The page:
The main aim of this work was to identify local adaptation processes in amphibian populations, thereby improving the general understanding of genetics and mechanisms behind the evolution and maintenance of biological diversity. Phenotypic and genetic variation in life-history traits was studied within and between populations common frog (Rana temporaria) populations along a 1600 km transect from southern Sweden to northern Finland.

Embryonic and larval development and growth was investigated both under field and laboratory conditions. The results suggest ample genetic diversity in larval life-history traits among Fennoscandian common frog populations. Larval developmental rate along the gradient has evolved a countergradient variation pattern of genotypes and phenotypes as indicated by the positive relationship between developmental rate and latitude under laboratory conditions and the lack of such a relationship in the field. The data suggest that this pattern has evolved because of time constraints due to decreasing length of growth season with latitude. Neither field-caught adults nor laboratory raised larvae displayed a linear latitudinal size cline as expected from the so called Bergmanns rule. Rather, size increased towards the mid-latitude populations and decreased thereafter, indicating that body size is a product of direct environmental induction or a trade-off with other life-history characters. Age and size at hatching showed no consistent latitudinal pattern, indicating that the embryonic stage is not as time constrained as the larval stage.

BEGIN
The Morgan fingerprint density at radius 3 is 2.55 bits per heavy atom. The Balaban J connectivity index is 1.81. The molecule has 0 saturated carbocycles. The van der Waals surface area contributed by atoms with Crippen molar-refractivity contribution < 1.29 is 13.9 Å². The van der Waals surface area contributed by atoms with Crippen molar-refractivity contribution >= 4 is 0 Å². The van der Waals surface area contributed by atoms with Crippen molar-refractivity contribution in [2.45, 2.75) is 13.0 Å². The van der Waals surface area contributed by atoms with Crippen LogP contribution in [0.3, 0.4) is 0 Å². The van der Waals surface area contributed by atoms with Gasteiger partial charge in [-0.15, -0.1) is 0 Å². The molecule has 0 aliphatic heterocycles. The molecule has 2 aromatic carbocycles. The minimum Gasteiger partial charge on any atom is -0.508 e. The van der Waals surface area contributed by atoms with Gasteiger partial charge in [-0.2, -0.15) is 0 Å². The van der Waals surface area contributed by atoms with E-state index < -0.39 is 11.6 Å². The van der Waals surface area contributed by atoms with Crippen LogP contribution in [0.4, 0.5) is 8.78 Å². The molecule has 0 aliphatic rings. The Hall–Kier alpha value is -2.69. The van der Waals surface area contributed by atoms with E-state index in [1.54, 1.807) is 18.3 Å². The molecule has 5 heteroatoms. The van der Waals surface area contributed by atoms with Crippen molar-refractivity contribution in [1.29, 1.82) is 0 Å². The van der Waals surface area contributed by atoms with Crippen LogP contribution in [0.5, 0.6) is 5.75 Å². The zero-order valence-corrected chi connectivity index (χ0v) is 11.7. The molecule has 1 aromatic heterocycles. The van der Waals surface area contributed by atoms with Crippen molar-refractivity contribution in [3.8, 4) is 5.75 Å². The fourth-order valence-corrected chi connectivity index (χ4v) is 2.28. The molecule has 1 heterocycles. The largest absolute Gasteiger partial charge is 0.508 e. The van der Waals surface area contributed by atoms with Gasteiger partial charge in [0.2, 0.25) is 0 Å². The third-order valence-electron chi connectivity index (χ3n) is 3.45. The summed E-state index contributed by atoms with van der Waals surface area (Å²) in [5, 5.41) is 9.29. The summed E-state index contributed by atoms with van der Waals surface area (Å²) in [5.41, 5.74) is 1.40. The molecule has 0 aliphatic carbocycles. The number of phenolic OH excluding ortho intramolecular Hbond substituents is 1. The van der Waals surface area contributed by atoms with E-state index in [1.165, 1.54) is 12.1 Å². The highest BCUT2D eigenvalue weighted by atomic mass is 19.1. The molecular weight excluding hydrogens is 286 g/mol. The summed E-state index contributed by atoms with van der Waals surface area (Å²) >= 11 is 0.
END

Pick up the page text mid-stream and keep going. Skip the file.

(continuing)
A large part of the variation in age and size at metamorphosis among populations was due to additive genetic effects. However, small, but significant maternal effects, mostly due to variation in egg size and non-additive genetic effects also contributed to among population variation. A comparison of divergence in presumably neutral molecular genetic markers (FST) and quantitative characters (QST) revealed that although both estimates of divergence were relatively high, estimates of QST was generally higher than those of FST, indicating that the genetic variation observed in larval traits is primarily a result of natural selection rather than genetic drift. Hence, our results reinforce the conclusion that intraspecific genetic heterogeneity in the young northern European ecosystems may be more widespread than previously anticipated

Place, publisher, year, edition, pages
Uppsala: Acta Universitatis Upsaliensis, 2003. 33 p.
Series
Comprehensive Summaries of Uppsala Dissertations from the Faculty of Science and Technology, ISSN 1104-232X ; 818
Keyword
Ecology, amphibians, Bergmanns rule, body size clines, countergradient variation, developmental rate, FST, temperature, QST, Ekologi
National Category
Ecology
Research subject
Population Biology
Identifiers
urn:nbn:se:uu:diva-3332 (URN)91-554-5558-1 (ISBN)
Public defence
2003-03-28, Zootissalen, Uppsala, 13:00
Opponent
Available from: 2003-03-06 Created: 2003-03-06Bibliographically approved